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Hedwig Eleonora of Holstein-Gottorp (October 23, 1636 – November 14, 1715) Queen of Sweden.


Hedwig Eleonora was born on October 23, 1636, in the Palace of Gottorp at Schleswig, to Duke Friedrich III of Holstein-Gottorp and Marie Elisabeth of Saxony, daughter of Johann Georg I, Elector of Saxony, and his spouse Princess Magdalene Sibylle of Prussia.

Magdalene Sibylle of Prussia was the daughter of Albrecht Friedrich, Duke of Prussia and Marie Eleonore of Cleves.

Duke Friedrich III of Holstein-Gottorp

Magdalene Sibylle of Prussian also was a great-granddaughter of Ferdinand I, Holy Roman Emperor. She is also in three ways an ancestor of Augusta of Saxe-Gotha, mother of George III of the United Kingdom. In that way, she connected the ancestry of the British monarchs to the Catholic Monarchs.

Hedwig Eleonora of Holstein-Gottorp was the sixth of the couple’s sixteen children.

Duke Friedrich III of Holstein-Gottorp was the elder son of Duke Johann Adolph of Holstein-Gottorp and Princess Augusta of Denmark, the third daughter of King Frederik II of Denmark and Sophia of Mecklenburg-Güstrow. Augusta of Denmark was politically influential during the reign of her son, Duke Friedrich III of of Holstein-Gottorp.


In 1654 Duke Friedrich III of Holstein-Gottorp hosted the recently abdicated Christina, Queen of Sweden. She wrote to her successor King Carl X Gustaf of Sweden to recommend two of his daughters as potential brides. King Carl X Gustaf chose to marry Friedrich III’s daughter Hedvig Eleonora.

Hedwig Eleonora was welcomed by King Carl X Gustaf of Sweden at Dalarö in Sweden October 5, 1654, and stayed at Karlberg Palace before her official arrival at Stockholm for the wedding October 24. She was greeted, dressed in silver brocade, by queen dowager Maria Eleonora of Brandenburg at the Stockholm Royal Palace, where the wedding was celebrated the same day.

She was crowned queen at Storkyrkan October 27. Shortly after, her husband left for Poland to participate in the Deluge (history). Hedwig Eleonora remained in Sweden for the birth of the future Carl XI the November 24, 1655 and the following Christmas.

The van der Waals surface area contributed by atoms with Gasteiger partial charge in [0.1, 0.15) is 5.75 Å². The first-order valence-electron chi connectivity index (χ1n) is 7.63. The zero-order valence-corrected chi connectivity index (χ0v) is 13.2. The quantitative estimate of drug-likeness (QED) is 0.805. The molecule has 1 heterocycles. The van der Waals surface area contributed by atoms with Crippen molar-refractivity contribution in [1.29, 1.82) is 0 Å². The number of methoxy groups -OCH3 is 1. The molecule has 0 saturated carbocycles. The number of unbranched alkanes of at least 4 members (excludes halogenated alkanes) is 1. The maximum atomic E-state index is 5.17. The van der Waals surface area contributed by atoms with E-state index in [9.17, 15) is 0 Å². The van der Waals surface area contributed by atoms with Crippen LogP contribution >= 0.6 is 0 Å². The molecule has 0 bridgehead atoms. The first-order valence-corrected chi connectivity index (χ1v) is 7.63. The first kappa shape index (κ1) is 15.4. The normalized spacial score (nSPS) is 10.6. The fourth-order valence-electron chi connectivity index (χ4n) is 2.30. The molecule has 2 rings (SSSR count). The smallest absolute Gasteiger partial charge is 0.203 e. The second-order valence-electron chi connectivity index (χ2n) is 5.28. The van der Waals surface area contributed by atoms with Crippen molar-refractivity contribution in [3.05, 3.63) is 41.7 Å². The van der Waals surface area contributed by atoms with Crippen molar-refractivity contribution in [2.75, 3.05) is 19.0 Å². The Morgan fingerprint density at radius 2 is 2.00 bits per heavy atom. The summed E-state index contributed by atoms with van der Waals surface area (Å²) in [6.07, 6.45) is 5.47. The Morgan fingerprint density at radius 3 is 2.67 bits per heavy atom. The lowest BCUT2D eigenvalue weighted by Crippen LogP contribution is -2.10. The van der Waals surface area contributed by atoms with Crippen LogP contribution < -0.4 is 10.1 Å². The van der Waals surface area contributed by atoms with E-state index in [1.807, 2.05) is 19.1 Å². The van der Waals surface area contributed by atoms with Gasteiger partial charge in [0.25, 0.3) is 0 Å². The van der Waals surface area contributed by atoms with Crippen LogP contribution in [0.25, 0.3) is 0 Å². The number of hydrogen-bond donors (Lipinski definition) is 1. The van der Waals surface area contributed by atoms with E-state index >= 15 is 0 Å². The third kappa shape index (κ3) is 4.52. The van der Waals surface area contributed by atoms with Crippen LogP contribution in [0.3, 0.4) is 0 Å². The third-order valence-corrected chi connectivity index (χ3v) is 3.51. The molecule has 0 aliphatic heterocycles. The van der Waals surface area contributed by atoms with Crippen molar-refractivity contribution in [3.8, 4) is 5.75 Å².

Hedwig Eleonora of Holstein-Gottorp, Queen of Sweden.

The spring of 1656, she left Sweden and followed Carl X Gustaf during his campaign, during which she displayed both physical and mental strength. She was present during the Battle of Warsaw (1656), during which she received the official praise from the Swedish army alongside her spouse. She returned to Sweden in the autumn of 1656.

In Sweden, she took control over her dower lands, which she strictly controlled during her life. After the Dano-Swedish War (1657–1658), she was called to join her husband at Gothenburg, then she followed him to Gottorp and Wismar. During the Dano-Swedish War (1658-1660), she and her sister-in-law Maria Eufrosyne of Pfalz lived at Kronborg in Denmark after it had been taken by the Swedish general Carl Gustaf Wrangel.

At Kronborg, Hedwig Eleonora was visited by her husband and entertained the foreign ambassadors. She visited Frederiksborgs Palace and hunted in the woods with the English ambassador. During the Falster campaign, she entertained the ambassadors at Nyköbing Falster. Hedwig Eleonora left for Gothenburg in December 1659, where the Swedish parliament was to assemble in January 1660.

King Carl X Gustaf of Sweden

Soon after the estates opened on January 4, 1660, King Carl X Gustaf fell ill with symptoms of a cold. Ignoring his illness, he repeatedly went to inspect the Swedish forces near Gothenburg, and soon broke down with chills, headaches and dyspnoea.

On January 15, court physician Johann Köster arrived, and in medical error mistook King Carl X Gustaf’s pneumonia for scorbut and dyspepsia. Köster started a “cure” including the application of multiple enemata, laxatives, bloodletting and sneezing powder.

While after three weeks the fever eventually was down and the coughing was better, the pneumonia had persisted and evolved into a sepsis by February 8.

On February 12, King Carl X Gustaf signed his testament: His son, Crown Prince Carl of Sweden, was still a minor, and Carl X Gustaf appointed a minor regency consisting of six relatives and close friends. CarlnX Gustaf died the next day at the age of 37.

Queen Hedwig Eleonora served as regent during the minority of her son, King Carl XI, from 1660 until 1672, and during the minority of her grandson, King Carl XII, in 1697. She also represented King Carl XII in Sweden during his absence in the Great Northern War from 1700 until the regency of her granddaughter Ulrika Eleonora in 1713. Queen Hedwig Eleonora was described as a dominant personality, and was regarded as the de facto first lady of the royal court for 61 years, from 1654 until her death.